WHAT: Veteran conman Nicky (Will Smith) agrees to help coach a promising grifter named Jess (Margot Robbie) when he brings her in on his large-scale operation. After Jess gets burned by Nicky at the end of the job, the two go their separate ways until they cross paths again three years later when Nicky is hired by a wealthy racing team owner (Rodrigo Santoro) to help ruin his competitors. But while Nicky wants to make amends after the way he left things, Jess is unable to trust him, convinced that he must be working some kind of angle. The real question is whether Jess is too.

WHY: Films about con artists are almost as difficult to pull off as an actual con. They need to be clever enough to outsmart and entertain the audience without being overly complex or resorting to narrative cheats. “Focus” is definitely entertaining at times, a flashy crime drama highlighted by a pair of movie star performances from Will Smith and Margot Robbie, but it also commits the aforementioned offenses in order to arrive at its twist ending. However, that’s not the film’s biggest problem, but rather the fact that “Focus” is basically two movie stitched together by the same connective tissue, and only one of the halves is any good. While the first half is a fun and fizzy con movie that’s capped off by a terrifically tense sequence featuring BD Wong as a high-stakes gambler, the second half isn’t nearly as engaging, partly because Smith and Robbie don’t have strong enough chemistry to sell the romance at the center of the story. The script’s playful tone remains intact throughout, but it never quite clicks the same way, bogged down by scene after scene of exposition that’s all setup for the big payoff. Although it’s refreshing to see a major studio take a gamble on a modestly budgeted film targeted towards adults, “Focus” is so passively mediocre that you can understand why other studios have been afraid to pull the trigger.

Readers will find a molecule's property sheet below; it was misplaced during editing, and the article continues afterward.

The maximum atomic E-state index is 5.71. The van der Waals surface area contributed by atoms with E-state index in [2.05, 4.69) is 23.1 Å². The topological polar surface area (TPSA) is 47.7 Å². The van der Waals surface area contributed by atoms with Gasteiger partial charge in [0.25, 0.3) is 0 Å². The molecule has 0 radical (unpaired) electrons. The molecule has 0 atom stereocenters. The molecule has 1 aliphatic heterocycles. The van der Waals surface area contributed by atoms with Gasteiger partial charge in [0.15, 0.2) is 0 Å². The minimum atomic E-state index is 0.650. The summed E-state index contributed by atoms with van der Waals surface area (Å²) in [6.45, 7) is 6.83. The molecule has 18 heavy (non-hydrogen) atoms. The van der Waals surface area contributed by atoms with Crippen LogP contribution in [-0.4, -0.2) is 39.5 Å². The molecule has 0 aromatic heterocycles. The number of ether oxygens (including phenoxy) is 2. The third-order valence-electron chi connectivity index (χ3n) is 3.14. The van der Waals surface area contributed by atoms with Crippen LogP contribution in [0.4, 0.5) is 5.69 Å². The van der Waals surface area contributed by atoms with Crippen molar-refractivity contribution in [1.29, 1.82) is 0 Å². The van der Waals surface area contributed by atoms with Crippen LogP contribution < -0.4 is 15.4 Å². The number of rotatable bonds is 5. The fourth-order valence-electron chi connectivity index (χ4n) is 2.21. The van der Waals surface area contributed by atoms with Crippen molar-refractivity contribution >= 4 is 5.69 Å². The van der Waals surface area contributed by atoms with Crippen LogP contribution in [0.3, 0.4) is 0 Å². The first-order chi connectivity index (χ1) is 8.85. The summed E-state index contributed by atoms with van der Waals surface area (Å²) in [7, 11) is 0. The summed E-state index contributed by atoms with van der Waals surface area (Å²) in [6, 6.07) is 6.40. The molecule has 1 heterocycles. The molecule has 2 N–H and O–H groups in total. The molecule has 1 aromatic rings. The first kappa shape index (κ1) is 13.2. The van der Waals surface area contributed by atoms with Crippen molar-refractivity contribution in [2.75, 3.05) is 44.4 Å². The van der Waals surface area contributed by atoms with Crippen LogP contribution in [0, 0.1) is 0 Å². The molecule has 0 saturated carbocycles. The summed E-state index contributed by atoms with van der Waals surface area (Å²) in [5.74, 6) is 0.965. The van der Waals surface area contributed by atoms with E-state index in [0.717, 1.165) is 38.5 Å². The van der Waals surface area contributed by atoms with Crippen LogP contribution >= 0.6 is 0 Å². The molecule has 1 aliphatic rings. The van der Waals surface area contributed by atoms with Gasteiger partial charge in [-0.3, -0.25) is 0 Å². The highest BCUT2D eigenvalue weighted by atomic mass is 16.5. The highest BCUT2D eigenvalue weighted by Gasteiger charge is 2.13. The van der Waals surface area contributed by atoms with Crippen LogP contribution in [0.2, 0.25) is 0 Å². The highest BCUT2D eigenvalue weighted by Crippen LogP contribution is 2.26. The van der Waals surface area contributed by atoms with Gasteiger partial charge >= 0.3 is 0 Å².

EXTRAS: In addition to a featurette about the art of misdirection, there are profiles on Will Smith and Margot Robbie, as well deleted scenes and an alternate opening.

FINAL VERDICT: RENT

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Blu Tuesday: Seventh Son and The Loft

Every Tuesday, I review the newest Blu-ray releases and let you know whether they’re worth buying, renting or skipping, along with a breakdown of the included extras. If you see something you like, click on the cover art to purchase the Blu-ray from Amazon, and be sure to share each week’s column on Facebook and Twitter with your friends.

“Seventh Son”

WHAT: When the evil witch queen, Mother Malkin (Julianne Moore), escapes from the pit she was imprisoned in decades ago by professional monster hunter Master Gregory (Jeff Bridges), killing his young apprentice in the process, Gregory must train a new recruit – the seventh son of a seventh son, Tom Ward (Ben Barnes) – to help stop her before Malkin’s power is fully restored by the forthcoming blood moon.